Focal neocortical lesions impair distant neuronal information processing
- Parts of the fields of neuroscience and neurology consider the neocortex to be a functionally parcelled structure.
- Viewed through such a conceptual filter, there are multiple clinical observations after localized stroke lesions that seem paradoxical.
- We tested the effect that localized stroke-like lesions have on neuronal information processing in a part of the neocortex that is distant to the lesion using animal experiments.
- We find that the distant lesion degrades the quality of neuronal information processing of tactile input patterns in primary somatosensory cortex.
- The findings suggest that even the processing of primary sensory information depends on an intact neocortical network, with the implication that all neocortical processing may rely on widespread interactions across large parts of the cortex.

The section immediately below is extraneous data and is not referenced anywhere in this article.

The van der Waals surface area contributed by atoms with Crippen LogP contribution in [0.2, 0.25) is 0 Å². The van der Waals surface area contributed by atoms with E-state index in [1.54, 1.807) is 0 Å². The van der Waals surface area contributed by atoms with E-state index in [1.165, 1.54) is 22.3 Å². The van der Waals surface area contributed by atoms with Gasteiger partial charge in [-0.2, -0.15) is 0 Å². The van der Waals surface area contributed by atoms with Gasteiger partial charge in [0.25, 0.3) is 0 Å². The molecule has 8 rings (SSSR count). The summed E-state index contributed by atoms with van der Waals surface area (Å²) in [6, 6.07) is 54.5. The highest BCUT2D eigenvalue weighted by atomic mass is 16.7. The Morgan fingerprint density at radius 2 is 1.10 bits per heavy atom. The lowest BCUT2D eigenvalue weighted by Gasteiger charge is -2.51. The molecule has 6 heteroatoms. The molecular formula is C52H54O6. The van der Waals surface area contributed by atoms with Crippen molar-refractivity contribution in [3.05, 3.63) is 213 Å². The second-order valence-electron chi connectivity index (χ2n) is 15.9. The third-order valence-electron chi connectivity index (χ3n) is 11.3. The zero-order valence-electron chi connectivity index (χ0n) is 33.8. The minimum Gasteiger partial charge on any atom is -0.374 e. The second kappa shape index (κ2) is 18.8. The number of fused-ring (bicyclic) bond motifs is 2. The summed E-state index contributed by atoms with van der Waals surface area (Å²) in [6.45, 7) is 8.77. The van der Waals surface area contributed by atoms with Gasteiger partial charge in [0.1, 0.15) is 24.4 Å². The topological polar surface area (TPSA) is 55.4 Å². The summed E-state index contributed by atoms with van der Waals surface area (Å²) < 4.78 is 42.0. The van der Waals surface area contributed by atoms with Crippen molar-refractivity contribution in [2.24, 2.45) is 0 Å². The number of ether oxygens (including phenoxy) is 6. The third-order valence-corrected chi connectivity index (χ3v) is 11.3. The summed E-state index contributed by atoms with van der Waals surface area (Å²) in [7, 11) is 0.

Recent clinical studies report a surprisingly weak relationship between the location of cortical brain lesions and the resulting functional deficits. From a neuroscience point of view, such findings raise questions as to what extent functional localization applies in the neocortex and to what extent the functions of different regions depend on the integrity of others. Here we provide an in-depth analysis of the changes in the function of the neocortical neuronal networks after distant focal stroke-like lesions in the anaesthetized rat. Using a recently introduced high resolution analysis of neuronal information processing, consisting of pre-set spatiotemporal patterns of tactile afferent activation against which the neuronal decoding performance can be quantified, we found that stroke-like lesions in distant parts of the cortex significantly degraded the decoding performance of individual neocortical neurons in the primary somatosensory cortex (decoding performance decreased from 30.9% to 24.2% for n = 22 neurons, Wilcoxon signed rank test, P = 0.028). This degrading effect was not due to changes in the firing frequency of the neuron (Wilcoxon signed rank test, P = 0.499) and was stronger the higher the decoding performance of the neuron, indicating a specific impact on the information processing capacity in the cortex. These findings suggest that even primary sensory processing depends on widely distributed cortical networks and could explain observations of focal stroke lesions affecting a large range of functions.